The city, the state's Department of Environmental Conservation and U.S. Army Corps of Engineers have all partnered together on the Rockaways-Atlantic Shorefront project.

Back in 2012, Hurricane Sandy rocked the beaches of New York, damaging or completely destroying more than 1,000 structures on the Rockaway Peninsula, which were reportedly 10 feet high. In addition to damaging the infrastructure, the storm also displaced approximately 1.5 million cubic yards of sand from Rockaway Beach across adjacent communities and/or washed out to sea.

While the U.S. Army Corps of Engineers replaced the loss with 3.5 million cubic yards of sand to restore the beach’s design profile and improve resiliency against erosion and coastal flooding, officials knew that additional actions would still need to be take to protect coastal communities from future flooding, severe weather events, and other impacts in the Rockaways caused by climate change.

“Climate change is already impacting our everyday lives, and the Rockaways are at the forefront of damaging flooding from strong and more frequent coastal storms driven by warmer temperatures,” Cuomo said. “New York State is proud to partner on this project as part of our ongoing efforts to help New York City and communities across the state build back stronger, smarter and more resilient.”

According to reports, the shorefront project involves the construction of six miles of storm surge flood protection along the Queens waterfront. However, the first phase of the project will see the building out and restoration of nearly 20 stone groin structures—similar to rock jetties—into the ocean to prevent additional sand erosion.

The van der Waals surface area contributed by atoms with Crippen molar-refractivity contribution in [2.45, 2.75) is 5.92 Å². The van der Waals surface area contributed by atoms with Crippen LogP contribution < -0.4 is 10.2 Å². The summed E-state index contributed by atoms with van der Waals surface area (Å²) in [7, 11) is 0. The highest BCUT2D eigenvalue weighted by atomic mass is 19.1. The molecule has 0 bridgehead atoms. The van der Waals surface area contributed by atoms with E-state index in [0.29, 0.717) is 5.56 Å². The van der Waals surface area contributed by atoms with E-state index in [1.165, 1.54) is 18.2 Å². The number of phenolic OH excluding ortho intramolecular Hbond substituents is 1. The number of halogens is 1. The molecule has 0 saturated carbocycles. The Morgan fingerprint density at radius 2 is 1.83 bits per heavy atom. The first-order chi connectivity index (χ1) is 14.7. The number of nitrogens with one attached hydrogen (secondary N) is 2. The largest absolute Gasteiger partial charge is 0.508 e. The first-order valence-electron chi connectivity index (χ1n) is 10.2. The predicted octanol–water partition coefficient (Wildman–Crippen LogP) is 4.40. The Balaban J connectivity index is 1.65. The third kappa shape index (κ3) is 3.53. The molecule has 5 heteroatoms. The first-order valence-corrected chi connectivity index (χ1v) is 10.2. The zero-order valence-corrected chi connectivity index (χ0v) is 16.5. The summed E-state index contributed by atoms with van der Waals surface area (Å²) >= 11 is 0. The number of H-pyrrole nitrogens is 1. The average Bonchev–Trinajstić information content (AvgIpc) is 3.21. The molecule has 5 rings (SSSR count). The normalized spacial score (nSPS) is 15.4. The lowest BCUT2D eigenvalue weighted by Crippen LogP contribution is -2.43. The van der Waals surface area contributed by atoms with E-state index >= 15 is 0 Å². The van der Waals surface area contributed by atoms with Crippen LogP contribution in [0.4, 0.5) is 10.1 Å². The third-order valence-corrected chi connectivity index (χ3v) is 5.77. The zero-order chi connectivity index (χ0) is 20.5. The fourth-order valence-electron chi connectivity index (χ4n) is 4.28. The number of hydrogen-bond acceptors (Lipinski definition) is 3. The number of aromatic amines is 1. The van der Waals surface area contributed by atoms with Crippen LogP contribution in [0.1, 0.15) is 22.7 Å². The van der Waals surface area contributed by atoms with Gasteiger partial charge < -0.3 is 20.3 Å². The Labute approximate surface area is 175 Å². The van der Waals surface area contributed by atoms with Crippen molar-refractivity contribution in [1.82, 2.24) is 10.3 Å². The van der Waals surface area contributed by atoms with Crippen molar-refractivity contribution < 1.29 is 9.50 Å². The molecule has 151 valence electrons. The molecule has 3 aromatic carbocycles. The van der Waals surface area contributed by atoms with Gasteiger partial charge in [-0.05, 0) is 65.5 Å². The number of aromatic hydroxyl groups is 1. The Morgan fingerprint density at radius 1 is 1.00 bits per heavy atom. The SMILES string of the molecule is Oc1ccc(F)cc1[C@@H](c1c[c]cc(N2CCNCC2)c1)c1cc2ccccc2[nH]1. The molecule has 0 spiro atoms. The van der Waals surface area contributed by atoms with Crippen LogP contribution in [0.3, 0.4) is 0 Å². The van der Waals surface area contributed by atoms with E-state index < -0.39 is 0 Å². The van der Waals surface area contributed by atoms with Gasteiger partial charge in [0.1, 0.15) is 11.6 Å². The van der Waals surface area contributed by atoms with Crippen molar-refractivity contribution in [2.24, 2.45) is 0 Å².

The rehabilitation and construction of these flood barriers are expected to provide stabilization for a re-nourished sand beach and dune and maintain the protective beach profile, as well as help to restore local ecosystems and ensure the long-term viability of endangered species.

Following these efforts, crews intend to reinforce a network of dunes with stone and steel sheet pile walls, achieving a height two feet higher than the original structure, and further protecting the coast from wave breaking pressure. The new structures are also slated to limit surge inundation and cross-peninsula flooding.

Additional sand will also be added to this portion of the beach.

Suffolk County's H&L Contracting LLC will lead construction on the first portion, under a $114 million contract, while an additional $237 million plan to build berms and floodwalls in Jamaica Bay is still in the design process.

"The Rockaways-Atlantic Shorefront Project will bring much needed relief to Rockaway Beach and surrounding communities, limiting coastal flooding and erosion over six miles of shoreline," said Alex Zablocki, Executive Director of the Jamaica Bay-Rockaway Parks Conservancy.

The project is slated to reach completion by 2024.


Tagged categories: Climate Control; Environmental Controls; Flood Barrier; Infrastructure; Infrastructure; NA; North America; Ongoing projects; Program/Project Management; Project Management; Water-resistive barrier